"The building itself is actually in very good condition," said Dearing-Smith. "We restored the outside of the pumping station back in 2010, but the interior had mostly no work done since the early 1970s. What we did was take the building back to closely resemble what it looked like in the 1860s" - to its pre-Civil-War condition.
Upgrades to the Center Gallery, which overlooks an outside terrace, included the restoration of its early woodwork, ceiling centerpiece and surrounding second-floor railing wooden-spindles. Crews also refurbished an antiquated cast-iron spiral staircase that led to the second level of the station, bringing it back to its original brass finish.
|Louisville Water used archival photographs, drawings, film, and artifacts to create stories in the WaterWorks Museum|
In the East Wing, construction teams remodeled an old entrance to the building, installed new restrooms, and incorporated a small gift shop and a catering prep kitchen for visitors. Additionally, Louisville Water dedicated the entire West Wing to house its WaterWorks museum, which will feature an array of historic archived multimedia, artifacts and memorabilia.
"We had a need to renovate and rehabilitate this building," said Brammell. "We feel very strongly about being good stewards of our historic structures, so this project was first priority. This is a national-registered facility - it belongs to the community, and we're making it available to them."
The new museum will include a wide collection of notable films and photographs; interactive and educational exhibits; original architectural drawings, handwritten minutes and customer notes; and actual pieces of water tools and systems first used at the plant. Further, it will highlight Louisville Water's many strides in water science, engineering and architecture throughout the years.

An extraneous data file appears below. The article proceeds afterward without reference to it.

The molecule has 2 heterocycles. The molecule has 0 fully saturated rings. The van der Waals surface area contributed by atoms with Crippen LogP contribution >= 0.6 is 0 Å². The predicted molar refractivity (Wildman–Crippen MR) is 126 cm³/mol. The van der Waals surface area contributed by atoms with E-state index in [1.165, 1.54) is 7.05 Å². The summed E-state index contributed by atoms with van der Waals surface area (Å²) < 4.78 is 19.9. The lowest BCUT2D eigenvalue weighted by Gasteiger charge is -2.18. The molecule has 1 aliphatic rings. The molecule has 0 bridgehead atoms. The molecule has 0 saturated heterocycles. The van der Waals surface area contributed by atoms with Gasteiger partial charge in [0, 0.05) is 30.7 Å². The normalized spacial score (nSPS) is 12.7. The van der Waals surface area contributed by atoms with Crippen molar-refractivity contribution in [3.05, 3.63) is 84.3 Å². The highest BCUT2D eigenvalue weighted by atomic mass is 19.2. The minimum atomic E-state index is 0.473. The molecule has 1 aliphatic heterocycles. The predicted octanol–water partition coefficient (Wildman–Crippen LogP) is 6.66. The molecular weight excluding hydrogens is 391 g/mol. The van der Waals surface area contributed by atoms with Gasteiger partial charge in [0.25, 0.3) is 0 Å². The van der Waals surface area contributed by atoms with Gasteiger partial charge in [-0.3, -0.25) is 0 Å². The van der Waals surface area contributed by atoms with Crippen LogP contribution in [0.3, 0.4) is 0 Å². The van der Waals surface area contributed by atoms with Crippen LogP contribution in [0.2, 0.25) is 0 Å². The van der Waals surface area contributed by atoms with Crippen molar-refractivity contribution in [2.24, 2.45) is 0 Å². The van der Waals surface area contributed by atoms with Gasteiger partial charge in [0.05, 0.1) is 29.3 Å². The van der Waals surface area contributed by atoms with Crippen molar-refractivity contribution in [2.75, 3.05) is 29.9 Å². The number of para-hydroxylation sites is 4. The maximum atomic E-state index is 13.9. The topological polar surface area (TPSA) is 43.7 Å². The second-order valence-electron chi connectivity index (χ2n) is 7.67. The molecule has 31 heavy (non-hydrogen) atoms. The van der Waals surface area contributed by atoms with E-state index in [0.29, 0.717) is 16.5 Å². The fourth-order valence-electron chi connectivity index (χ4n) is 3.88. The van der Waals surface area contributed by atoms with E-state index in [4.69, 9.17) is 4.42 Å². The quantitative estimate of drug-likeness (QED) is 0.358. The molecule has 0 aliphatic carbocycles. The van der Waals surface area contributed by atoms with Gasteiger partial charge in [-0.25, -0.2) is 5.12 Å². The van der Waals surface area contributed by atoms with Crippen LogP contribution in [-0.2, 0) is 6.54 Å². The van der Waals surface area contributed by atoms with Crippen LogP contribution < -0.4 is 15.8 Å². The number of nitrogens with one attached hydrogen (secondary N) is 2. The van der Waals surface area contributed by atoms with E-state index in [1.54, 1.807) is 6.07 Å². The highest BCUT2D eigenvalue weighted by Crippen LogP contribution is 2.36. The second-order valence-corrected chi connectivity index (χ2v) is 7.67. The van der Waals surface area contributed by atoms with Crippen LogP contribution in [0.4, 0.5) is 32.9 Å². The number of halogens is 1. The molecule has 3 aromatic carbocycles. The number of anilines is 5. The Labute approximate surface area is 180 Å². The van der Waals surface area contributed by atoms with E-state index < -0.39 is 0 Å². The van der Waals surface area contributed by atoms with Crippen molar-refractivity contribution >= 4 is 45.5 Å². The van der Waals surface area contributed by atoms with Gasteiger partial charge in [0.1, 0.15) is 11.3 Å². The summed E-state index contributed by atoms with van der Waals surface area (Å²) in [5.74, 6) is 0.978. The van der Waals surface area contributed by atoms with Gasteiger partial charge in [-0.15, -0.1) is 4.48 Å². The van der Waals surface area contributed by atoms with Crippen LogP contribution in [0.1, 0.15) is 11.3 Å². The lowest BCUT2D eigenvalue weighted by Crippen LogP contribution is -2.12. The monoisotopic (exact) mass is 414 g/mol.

Most notably, the station's museum will serve as an important tool for educating the public. Along with showcasing unique relics from years past, the repository will also reflect the broad academic efforts made by Louisville Water that have reach over 50,000 people in classrooms and facility tours across the region annually through partnerships with local schools and community organizations.
"We created the museum to complement and give us a different platform for education," said Dearing-Smith. "We were really mindful of not doing something that would just attract engineers and scientists, but we wanted to make sure we had something that would also attract school teachers, historians, parents, children, etc."
Brammell added, "We think it's important that our citizens understand how water gets to them and how we purify it - I believe it helps better educate them about the value of water. We're touching a lot of young lives, and hopefully we're inspiring them to further their education in the science and technical fields."
Louisville Water's pumping station also functions as a popular rental venue for a variety of private special events such as weddings, church gatherings and business meetings, and its 30-acre park hosts several public concerts and community festivals each year as well. Likewise, the scenic grounds have always served as a gathering place for friends and family to enjoy activities together since it opened in the 1800s.
"It is proving to be very popular - young ladies (brides to-be) are ringing the phone off the hook wanting to book this venue for their weddings and receptions," said Brammell. "We are also going to generate some money from the event rental side, so everything we do to generate this non-water revenue helps us offset rate increases."
Currently, Louisville Water's Pumping Stations No. 2 and 3, built in 1893 and 1919 respectively, are still in operation and function as the primary intakes for the city. Station No. 3 still contains an original giant Allis Chalmers steam engine that visitors can also view during site tours.
"When the museum opens and the building is open for tours, there's a large portion of our population that will want to get in there and experience history and see that wonderful structure," said Brammell. This is a symbol that Louisvillians identify with - you show them the water tower, and they think 'home.'"
Dearing-Smith added, "It's really nice to work for a company that values its old landmarks. The water tower and pumping station are such icons in this city - they definitely have a special place in the heart here in Louisville."
The museum is expected to open in March 2014.